No. But then I work from home.

17. What’s the worst thing that’s happened to one of your books?
A cat (Kjetil I think) once got stuck in our bedroom, and took out his frustration on my copy of Andrzej Sapkowski's 'Blood of Elves'.

18. Do you buy second hand books?
Yes. Oh yes.

19. Do you keep all the books you buy?
Almost all. Some occasionally become stock for The Shop on the Borderlands. And sometimes I'll mistakenly buy a book that I already own.

20. Do you loan your books to friends or family?
Occasionally.

21. Have you ever loaned a book and not got it back?
Possibly when I was much younger.

22. Spine – broken or unbroken?
I'm not particularly precious about this for most of my books. For a lot of paperbacks, you have to to stand any chance of reading the words closest to the spine.

23. Hardback, paperback or trade?
Usually paperback.

24. Is there a bookshop in your town?
I don't live in a town. There is a bookshop in Tavistock, which is the second nearest town to us.

25. Is there a second-hand bookshop in your town?
The Post Office in Gunnislake (the nearest proper village to us) sells secondhand books. Tavistock has an Oxfam bookshop and a few charity shops that sell secondhand books among other things.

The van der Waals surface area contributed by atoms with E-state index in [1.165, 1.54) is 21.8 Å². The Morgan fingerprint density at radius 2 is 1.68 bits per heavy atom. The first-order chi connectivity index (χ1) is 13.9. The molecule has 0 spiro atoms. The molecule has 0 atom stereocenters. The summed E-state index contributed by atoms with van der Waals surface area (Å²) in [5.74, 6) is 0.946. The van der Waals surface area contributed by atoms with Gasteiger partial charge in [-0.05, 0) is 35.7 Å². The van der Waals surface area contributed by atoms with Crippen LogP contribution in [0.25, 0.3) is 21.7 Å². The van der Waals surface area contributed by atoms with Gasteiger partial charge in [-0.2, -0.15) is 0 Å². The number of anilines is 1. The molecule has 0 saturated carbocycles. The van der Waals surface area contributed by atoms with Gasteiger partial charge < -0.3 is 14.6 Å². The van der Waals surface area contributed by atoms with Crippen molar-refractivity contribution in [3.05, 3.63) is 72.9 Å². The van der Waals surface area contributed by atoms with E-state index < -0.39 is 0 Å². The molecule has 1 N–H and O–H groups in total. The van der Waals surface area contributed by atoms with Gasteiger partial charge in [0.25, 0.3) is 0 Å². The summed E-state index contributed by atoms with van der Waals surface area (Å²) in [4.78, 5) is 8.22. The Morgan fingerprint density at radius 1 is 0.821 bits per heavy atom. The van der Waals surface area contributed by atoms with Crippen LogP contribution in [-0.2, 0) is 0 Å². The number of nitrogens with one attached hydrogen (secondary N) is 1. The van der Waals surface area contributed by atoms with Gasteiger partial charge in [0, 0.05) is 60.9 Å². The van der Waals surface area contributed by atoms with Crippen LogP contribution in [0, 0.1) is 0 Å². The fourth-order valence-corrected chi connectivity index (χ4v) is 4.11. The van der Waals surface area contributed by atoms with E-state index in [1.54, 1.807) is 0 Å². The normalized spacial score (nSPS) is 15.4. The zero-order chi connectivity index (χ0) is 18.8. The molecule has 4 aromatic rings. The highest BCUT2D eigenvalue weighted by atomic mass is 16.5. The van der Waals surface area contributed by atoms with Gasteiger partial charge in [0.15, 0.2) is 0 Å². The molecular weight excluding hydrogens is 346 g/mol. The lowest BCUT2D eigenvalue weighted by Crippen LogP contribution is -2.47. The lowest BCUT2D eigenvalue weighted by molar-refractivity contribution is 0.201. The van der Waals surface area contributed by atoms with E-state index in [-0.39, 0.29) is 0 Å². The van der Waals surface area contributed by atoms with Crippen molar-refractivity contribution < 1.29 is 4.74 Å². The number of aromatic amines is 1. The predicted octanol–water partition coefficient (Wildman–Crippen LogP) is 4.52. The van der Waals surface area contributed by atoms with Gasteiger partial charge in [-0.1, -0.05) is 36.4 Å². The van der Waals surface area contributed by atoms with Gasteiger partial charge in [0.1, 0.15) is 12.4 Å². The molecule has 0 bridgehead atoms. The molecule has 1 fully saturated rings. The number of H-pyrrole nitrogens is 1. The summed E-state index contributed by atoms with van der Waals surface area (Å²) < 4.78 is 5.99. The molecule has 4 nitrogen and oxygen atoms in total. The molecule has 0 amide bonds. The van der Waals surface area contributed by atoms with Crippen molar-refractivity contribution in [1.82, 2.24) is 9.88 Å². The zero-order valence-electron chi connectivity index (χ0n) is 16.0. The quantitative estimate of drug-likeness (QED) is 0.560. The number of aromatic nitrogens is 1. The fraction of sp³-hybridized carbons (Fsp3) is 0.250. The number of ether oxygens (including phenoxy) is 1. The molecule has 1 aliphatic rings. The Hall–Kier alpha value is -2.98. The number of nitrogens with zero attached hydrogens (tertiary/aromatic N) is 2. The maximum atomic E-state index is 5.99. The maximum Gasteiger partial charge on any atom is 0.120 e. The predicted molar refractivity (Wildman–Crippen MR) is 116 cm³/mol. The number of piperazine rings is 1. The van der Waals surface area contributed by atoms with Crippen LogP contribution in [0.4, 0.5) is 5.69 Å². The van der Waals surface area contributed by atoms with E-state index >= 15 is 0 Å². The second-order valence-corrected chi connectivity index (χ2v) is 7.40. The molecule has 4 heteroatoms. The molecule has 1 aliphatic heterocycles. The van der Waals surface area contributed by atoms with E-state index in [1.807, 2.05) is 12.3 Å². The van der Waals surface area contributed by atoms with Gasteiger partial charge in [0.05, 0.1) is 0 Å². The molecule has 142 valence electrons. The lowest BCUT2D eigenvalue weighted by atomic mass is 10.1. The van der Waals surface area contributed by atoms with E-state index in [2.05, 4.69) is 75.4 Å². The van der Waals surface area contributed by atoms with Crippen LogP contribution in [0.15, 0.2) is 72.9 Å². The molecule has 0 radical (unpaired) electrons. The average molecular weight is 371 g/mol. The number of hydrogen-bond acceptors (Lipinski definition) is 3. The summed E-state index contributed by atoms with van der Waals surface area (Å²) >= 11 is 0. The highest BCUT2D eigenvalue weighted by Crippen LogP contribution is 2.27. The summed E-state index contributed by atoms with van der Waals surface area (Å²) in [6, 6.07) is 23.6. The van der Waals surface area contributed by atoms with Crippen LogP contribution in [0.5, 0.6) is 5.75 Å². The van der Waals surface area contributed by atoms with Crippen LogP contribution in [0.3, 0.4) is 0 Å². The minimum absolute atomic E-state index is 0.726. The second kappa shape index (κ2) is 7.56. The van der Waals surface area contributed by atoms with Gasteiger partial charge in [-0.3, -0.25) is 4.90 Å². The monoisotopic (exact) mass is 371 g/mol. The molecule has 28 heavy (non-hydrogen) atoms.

26. Do you remember when charity shops used to sell paperback books with the covers ripped off?
No.

27. Have you ever queued outside a bookshop to get a newly released book as soon as the shop opens?
No.

28. Do you own any books signed by the author?
Yes. From memory, Douglas Adams, David Weber, George R.R. Martin, Michael Moorcock and Joe Abercrombie. Oh and of course 'Agent of the Imperium' by Marc Miller. Which is brilliant. And you should buy it. (Only available in Europe from The Shop on the Borderlands!) And then vote for it as Best SF Novel in the Dragon Awards (it made the shortlist.)

29. Do you own any books signed by the cover artist?
No, although the Shop does. And not just a signature either, but a hand-drawn dragon!

30. Have you ever met the author/s of your favourite books?
Nope.

31. Have you ever been to a book launch event?
Nope.